A LOCATION FULL OF CONTRASTS
Vilvoorde is one of the Flemish cities characterized by industry on the outskirts of the Brussels metropolis. With around 45,000 inhabitants, it is located on the Brussels–Scheldt Maritime Canal. This represents an important transport canal for Belgium and at the same time holds great potential as a landscape element with its spacious layout. An attractive mix of existing industry and urban residential areas has developed along the canal, especially in Brussels. With the redevelopment of the eastern bank of the canal according to the master plan of the urban-planning firm BUUR, this development of Brussels continues in Vilvoorde accordingly. The project “Waterzicht” is part of this new master plan called “De 4 Fonteinen.” It is right on the canal with a view of the 50-hectare De Drie Fonteinen park on the other side, which dates back to the late eighteenth century and is one of Belgium’s oldest landscaped parks. It was designed as an English landscape garden and creates a romantic atmosphere with its old trees. The project borders a very fragmented and rugged hinterland on the eastern side. Here some powerful, transformed industrial buildings are situated, on the one hand, and a large working-class area with small terraced houses, on the other. In addition, the small river Senne flows here, which is completely channeled within dam walls. Its banks were replanted as part of the redevelopment above the walls. In the south, the picture is completed by the ring road of Brussels, visible from afar, which crosses the canal at a distance of about 300 meters with the impressive 1,700-meter-long and 35-meter-high Vilvoorde viaduct.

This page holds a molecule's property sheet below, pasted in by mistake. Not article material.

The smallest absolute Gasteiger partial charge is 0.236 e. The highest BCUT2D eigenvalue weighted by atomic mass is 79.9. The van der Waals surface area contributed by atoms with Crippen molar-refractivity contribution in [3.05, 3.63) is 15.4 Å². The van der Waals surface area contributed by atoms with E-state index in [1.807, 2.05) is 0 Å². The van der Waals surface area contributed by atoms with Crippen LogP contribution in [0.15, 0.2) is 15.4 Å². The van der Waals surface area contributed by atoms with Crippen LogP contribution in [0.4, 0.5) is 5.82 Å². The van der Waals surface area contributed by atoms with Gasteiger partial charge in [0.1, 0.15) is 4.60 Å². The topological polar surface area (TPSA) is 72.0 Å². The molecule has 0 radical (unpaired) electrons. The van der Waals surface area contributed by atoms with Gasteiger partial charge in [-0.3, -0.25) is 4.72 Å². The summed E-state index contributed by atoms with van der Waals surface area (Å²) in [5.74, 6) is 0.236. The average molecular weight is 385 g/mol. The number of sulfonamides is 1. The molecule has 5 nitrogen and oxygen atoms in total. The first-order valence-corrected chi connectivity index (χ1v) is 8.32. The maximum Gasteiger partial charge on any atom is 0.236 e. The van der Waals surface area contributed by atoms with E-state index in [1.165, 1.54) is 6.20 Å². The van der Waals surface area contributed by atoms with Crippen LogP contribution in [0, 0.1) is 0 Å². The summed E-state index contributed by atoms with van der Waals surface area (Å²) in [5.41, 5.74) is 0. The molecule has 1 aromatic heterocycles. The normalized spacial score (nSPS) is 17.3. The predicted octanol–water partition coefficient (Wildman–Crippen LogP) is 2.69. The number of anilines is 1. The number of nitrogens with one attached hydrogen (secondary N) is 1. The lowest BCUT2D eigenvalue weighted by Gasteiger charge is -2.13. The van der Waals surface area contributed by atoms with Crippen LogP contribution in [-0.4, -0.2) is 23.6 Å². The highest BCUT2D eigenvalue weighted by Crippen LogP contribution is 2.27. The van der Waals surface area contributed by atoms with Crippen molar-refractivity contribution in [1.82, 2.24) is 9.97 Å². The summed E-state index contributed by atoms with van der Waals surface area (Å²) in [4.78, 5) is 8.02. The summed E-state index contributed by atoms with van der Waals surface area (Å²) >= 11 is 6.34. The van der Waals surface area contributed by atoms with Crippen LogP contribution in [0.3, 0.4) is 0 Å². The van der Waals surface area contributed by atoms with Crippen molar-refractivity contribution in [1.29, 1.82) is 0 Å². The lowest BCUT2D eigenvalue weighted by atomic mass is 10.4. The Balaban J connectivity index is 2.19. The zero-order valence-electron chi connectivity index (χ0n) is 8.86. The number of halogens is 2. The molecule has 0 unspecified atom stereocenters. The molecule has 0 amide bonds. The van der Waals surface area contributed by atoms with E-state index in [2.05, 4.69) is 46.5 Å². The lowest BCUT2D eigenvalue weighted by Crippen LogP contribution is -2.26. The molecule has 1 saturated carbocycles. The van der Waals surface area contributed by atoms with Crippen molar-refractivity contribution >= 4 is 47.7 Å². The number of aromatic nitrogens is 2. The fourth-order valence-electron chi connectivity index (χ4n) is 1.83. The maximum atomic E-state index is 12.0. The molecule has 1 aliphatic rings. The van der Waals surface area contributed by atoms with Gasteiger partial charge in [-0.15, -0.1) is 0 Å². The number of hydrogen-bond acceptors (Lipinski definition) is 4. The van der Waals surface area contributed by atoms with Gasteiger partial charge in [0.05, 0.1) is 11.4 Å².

ARCHITECTURAL URBAN PLANNING
How should new buildings react to such an urban space? And how can the architecture assert itself at all? What kind of city should be built here?
BUUR’s master plan envisaged a series of powerful architectures intended to enliven the generously designed public bank of the canal like a string of pearls, while at the same time mediating between the large-scale canal side and the smaller-scale hinterland. All the buildings form courtyards on the inside and serve as large structures on the outside. To the south of the project there was already a generously sized brick building by the architecture firm A2O, which corresponds exactly to this logic.